Food as Medicine

The seasons are about to change, school has resumed, and it’s only a matter of time before kids start getting sick. You can do your best to try to shave off those dreaded illnesses by ensuring proper nutrition and rest every day. But there’s just no avoiding it sometimes. Try not to get too stressed if your child has decreased intake when he or she is ill. It’s normal, and likely they will rebound after and make up for it by eating more of what they need for re-nourishment. Drinking adequate fluids is very important, however, as dehydration can have serious consequences. Also, adequate hydration helps the body “flush out” the bacteria, viruses, and immune factors causing symptoms.

sick child eating

For the following illnesses, here are some nutrition considerations:

Sore Throat. Eating and drinking can obviously be painful. Focus on cold, liquid foods.

  • Applesauce. Stir in quinoa for extra protein. Just cook the quinoa, let it cool, refrigerate, and stir into applesauce when your child is interested in eating.
  • Yogurt
  • Smoothies, made with yogurt, frozen fruit, and baby spinach leaves.
  • Gazpacho
  • Frozen bananas
  • Frozen fruit puree popsicles
  • Pediasure, especially if your child is on the low end of the growth chart, has other chronic medical issues, or otherwise has poor nutrition.

Diarrhea and/or Vomiting.

Gastrointestinal illnesses can occur for a variety of reasons. Likely eating or drinking will induce nausea. Hydration and electrolyte balance/replenishment are important with prolonged diarrhea and vomiting. Call the pediatrician if the vomiting or diarrhea persists longer than 24 hours. Seek medical care immediately if you see blood in the stool or emesis, and also if your child seems dehydrated. Some signs of dehydration are decreased urine output, darker colored urine, urine with a strong odor, dark circles under the eyes, lack of tears when crying, “tenting” of the skin (when you pull it up it doesn’t retract quickly), dry mouth, and lethargy. The best you can do is to encourage drinking fluids and eating small amounts as able. Focus on easily digested foods that are low in fat.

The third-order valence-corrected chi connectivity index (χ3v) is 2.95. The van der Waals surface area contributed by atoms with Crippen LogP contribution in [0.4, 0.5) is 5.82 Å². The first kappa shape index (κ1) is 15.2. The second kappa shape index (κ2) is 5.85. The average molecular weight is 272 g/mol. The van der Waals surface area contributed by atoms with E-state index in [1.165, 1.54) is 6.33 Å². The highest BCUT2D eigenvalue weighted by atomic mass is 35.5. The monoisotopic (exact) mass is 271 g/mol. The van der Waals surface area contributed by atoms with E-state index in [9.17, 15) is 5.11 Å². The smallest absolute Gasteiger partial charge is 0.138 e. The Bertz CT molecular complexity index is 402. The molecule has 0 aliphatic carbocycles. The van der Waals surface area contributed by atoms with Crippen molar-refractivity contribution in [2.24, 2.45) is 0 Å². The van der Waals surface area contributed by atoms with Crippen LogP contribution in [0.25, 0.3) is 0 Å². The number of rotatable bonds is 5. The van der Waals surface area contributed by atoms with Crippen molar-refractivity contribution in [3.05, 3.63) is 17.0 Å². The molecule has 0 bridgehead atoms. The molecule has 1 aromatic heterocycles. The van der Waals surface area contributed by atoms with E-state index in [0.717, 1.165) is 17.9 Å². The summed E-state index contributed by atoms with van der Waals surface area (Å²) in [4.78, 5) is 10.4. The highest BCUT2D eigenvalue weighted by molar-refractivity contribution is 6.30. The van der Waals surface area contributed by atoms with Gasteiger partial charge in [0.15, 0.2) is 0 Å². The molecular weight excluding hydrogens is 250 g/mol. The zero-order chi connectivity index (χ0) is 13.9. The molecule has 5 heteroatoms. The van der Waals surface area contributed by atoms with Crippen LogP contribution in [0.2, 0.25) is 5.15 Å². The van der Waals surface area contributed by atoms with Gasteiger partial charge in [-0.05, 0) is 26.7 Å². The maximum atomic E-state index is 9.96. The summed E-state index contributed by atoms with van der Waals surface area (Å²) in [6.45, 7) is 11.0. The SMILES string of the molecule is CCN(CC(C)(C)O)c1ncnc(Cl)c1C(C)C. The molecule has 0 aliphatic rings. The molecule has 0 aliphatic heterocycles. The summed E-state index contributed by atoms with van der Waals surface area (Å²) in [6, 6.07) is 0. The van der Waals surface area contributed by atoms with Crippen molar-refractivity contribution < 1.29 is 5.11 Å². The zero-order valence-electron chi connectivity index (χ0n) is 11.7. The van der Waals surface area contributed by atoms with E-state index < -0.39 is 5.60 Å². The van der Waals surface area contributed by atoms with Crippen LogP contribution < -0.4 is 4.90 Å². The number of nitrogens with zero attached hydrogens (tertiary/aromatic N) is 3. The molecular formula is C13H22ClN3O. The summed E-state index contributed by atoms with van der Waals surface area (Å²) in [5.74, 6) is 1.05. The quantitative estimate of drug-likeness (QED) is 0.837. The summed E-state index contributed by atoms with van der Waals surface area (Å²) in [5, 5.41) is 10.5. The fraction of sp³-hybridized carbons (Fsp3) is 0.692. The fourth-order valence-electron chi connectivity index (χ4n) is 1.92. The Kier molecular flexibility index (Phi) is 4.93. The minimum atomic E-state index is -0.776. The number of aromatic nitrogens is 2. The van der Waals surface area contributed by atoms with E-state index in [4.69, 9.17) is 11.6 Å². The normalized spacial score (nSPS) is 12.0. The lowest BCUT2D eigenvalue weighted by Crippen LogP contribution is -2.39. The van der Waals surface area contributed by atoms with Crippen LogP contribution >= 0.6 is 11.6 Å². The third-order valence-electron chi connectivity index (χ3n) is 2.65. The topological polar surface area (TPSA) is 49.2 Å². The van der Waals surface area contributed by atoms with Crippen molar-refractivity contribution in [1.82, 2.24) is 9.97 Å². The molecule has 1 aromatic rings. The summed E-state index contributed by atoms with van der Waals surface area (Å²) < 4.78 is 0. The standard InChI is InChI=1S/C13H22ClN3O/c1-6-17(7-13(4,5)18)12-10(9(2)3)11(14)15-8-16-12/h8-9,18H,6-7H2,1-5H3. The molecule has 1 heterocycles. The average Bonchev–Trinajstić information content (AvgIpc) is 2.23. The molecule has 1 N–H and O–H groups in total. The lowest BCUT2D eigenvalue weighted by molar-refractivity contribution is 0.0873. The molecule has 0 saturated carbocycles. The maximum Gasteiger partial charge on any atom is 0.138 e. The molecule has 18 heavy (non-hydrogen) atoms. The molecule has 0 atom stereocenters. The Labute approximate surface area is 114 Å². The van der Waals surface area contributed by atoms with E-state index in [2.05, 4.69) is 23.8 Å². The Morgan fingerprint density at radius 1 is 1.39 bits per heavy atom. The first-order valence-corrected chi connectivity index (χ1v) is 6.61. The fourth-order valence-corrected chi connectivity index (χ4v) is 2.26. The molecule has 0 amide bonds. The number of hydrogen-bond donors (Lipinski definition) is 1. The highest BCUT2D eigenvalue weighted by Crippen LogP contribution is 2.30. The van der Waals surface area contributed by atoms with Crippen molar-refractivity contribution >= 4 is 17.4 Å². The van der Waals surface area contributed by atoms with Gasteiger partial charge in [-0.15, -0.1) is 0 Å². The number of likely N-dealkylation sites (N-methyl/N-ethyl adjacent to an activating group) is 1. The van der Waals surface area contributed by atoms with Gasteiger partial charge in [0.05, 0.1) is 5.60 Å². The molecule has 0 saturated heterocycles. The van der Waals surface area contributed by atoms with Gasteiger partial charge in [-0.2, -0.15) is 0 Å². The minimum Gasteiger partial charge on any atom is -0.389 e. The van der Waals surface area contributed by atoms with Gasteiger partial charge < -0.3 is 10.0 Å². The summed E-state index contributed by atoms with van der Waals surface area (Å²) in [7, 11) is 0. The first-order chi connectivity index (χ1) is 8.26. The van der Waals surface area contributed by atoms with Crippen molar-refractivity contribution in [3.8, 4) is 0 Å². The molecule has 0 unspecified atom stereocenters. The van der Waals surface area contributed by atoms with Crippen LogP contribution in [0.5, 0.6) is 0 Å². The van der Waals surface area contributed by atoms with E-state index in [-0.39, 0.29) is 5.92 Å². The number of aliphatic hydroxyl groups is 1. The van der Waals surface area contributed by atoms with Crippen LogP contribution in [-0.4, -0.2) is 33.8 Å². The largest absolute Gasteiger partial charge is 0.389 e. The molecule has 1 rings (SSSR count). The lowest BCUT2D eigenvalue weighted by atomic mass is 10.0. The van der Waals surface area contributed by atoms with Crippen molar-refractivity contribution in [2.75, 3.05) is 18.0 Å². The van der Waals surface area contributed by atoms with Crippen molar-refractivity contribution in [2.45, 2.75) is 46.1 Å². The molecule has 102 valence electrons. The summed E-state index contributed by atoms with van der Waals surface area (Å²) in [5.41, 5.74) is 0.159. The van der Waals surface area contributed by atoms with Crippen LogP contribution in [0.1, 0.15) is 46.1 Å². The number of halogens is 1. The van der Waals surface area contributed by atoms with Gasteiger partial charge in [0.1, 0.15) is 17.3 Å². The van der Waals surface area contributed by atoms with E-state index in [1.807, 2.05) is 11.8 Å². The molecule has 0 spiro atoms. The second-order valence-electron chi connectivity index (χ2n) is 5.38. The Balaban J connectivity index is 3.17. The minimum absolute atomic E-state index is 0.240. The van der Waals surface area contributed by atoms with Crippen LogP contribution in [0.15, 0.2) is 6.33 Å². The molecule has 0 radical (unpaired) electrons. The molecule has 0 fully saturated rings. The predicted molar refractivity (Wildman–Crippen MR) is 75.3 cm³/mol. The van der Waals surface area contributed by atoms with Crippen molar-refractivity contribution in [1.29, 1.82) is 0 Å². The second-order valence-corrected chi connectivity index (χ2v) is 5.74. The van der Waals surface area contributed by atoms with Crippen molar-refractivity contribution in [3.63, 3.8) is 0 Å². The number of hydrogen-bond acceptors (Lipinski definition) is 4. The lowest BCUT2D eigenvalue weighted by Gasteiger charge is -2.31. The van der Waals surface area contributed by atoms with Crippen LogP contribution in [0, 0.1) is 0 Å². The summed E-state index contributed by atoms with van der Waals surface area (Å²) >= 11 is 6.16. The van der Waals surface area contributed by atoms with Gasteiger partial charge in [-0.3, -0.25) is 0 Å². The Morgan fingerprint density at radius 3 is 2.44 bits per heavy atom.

• The BRAT diet (bananas, rice, applesauce, toast). These foods are easily digested, and the bananas and applesauce contain soluble fiber, which absorbs fluids in the gut and promotes a bulkier, more formed stool. This counteracts loose, watery diarrhea.
  • Congee is used to treat diarrhea, and versions of it are used in African, Indian, and Asian cultures. It’s basically rice that has been cooked for a long time with extra water so that it boils into a soupy mixture that is easily digestible .
  • Offer electrolyte replacement beverages, such as those discussed in my exercise hydration post. A great, natural option is called Recharge and can be found at Whole Foods and other natural grocery stores.
  • Some studies have shown improvement in duration of gastrointestinal symptoms with taking probiotics. See my probiotics blog for more recommendations.

Common cold or flu. Warming, soothing foods are usually best accepted.

  • Soups or stews. Take advantage of the opportunity to get some quality nutrition in these meals. Butternut squash soup is a good source of vitamin A, tomato soup is a good source of vitamin C, potato soup is a good source of potassium, and beef or chicken stew provides good protein.
  • Bone broth. This traditional soup is made by actually boiling bones for a prolonged time, which creates a broth full of the nutrients stored in bones. You can use bones from a whole chicken after cooking it and using the meat for another meal. Put them in a crock pot on low over night or simmer on the stove for 8-12 hours. Use the broth to make soups, noodles, congee, or drink it warmed.
  • Offer good vitamin C sources such as fresh citrus fruits.

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